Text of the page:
With a focus on minority communities, Axiom Strategies launched a new apprenticeship program for students who want a “real-world” Republican campaign experience.
The program places students with Axiom campaigns across the country for hands-on experience in gubernatorial, congressional, and Senate races. But students will also hopefully garner something greater during the program, said Axiom CEO and founder Jeff Roe: mentorship.
“That first rung of the political ladder is the hardest to get to,” Roe said. “The first campaign, the first win, the first mentor to give you a shot — those breaks can shape the rest of your career and life. Where the GOP has failed is helping people grasp that first run. We’ve got to do better, and that includes Axiom,” he added. “With over 200 employees, countless campaigns, and a presence around the country, our company is going to help fix that.”
“It’s imperative that we develop GOP operatives from minority communities and provide them with the resources and opportunities to be successful,” he added. “And we’re using Axiom’s time, energy, and funds to do exactly that.”
Roe noted many people involved in politics today took a gap semester or some time off from college to work on a campaign. And with the COVID-19 pandemic, some schools have later start dates or greater access to online learning, making this the perfect time to launch the apprenticeship.
“As people are taking a look at what their learning is going to look like … with delayed entry or virtual learning, we’re in a good place to fit neatly in that,” Roe told The Missouri Times in an interview. “If you want an education in politics, we’re going to give you a graduate-level degree.”
The program is open to as many students as possible, Roe said, although Axiom will give preference to students who apply from 10 “target” schools: Catholic University of America, George Washington University, Howard University, Lincoln University, Texas A&M University, Texas Southern University, the University of Kansas, the University of Missouri, the University of Texas, and William Jewell College.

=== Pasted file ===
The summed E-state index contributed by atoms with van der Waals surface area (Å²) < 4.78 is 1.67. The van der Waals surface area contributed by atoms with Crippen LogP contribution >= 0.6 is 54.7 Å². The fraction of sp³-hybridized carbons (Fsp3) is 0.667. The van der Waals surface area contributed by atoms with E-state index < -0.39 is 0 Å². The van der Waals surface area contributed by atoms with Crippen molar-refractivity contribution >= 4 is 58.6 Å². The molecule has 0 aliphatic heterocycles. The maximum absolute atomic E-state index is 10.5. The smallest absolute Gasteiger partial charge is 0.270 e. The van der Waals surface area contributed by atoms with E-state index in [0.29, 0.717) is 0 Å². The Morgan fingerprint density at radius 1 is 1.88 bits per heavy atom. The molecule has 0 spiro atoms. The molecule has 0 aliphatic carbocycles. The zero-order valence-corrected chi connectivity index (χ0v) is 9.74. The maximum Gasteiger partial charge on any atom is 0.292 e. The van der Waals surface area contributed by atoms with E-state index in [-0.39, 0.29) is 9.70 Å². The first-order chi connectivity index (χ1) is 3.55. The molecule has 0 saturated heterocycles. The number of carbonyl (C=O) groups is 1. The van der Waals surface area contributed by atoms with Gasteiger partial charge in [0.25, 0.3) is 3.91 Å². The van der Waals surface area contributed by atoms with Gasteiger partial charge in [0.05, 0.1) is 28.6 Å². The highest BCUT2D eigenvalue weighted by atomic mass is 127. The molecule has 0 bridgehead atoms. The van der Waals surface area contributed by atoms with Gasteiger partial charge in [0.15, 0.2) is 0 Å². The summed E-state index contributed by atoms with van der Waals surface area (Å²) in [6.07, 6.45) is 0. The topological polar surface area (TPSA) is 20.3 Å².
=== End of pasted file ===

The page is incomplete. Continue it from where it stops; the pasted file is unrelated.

Howard, Lincoln, and Texas Southern are historically Black colleges.
Axiom has accepted interns in the past — generally in one of the main offices in Austin, Kansas City, or Washington, D.C. — but the apprenticeship is an opportunity for the consulting firm to use its resources to “give kids an opportunity to get involved in politics at no cost to themselves.” Those accepted to the program will receive monthly stipends and can earn class credit if his or her school allows for it.
Applications will be available on Axiom’s website, and the apprenticeship program is to be promoted across social media.
Kaitlyn Schallhorn is the editor of The Missouri Times. She joined the newspaper in early 2019 after working as a reporter for Fox News in New York City.
Throughout her career, Kaitlyn has covered political campaigns across the U.S., including the 2016 presidential election, and humanitarian aid efforts in Africa and the Middle East.
She is a native of Missouri who studied journalism at Winthrop University in South Carolina. She is also an alumna of the National Journalism Center in Washington, D.C.
Contact Kaitlyn at email@example.com.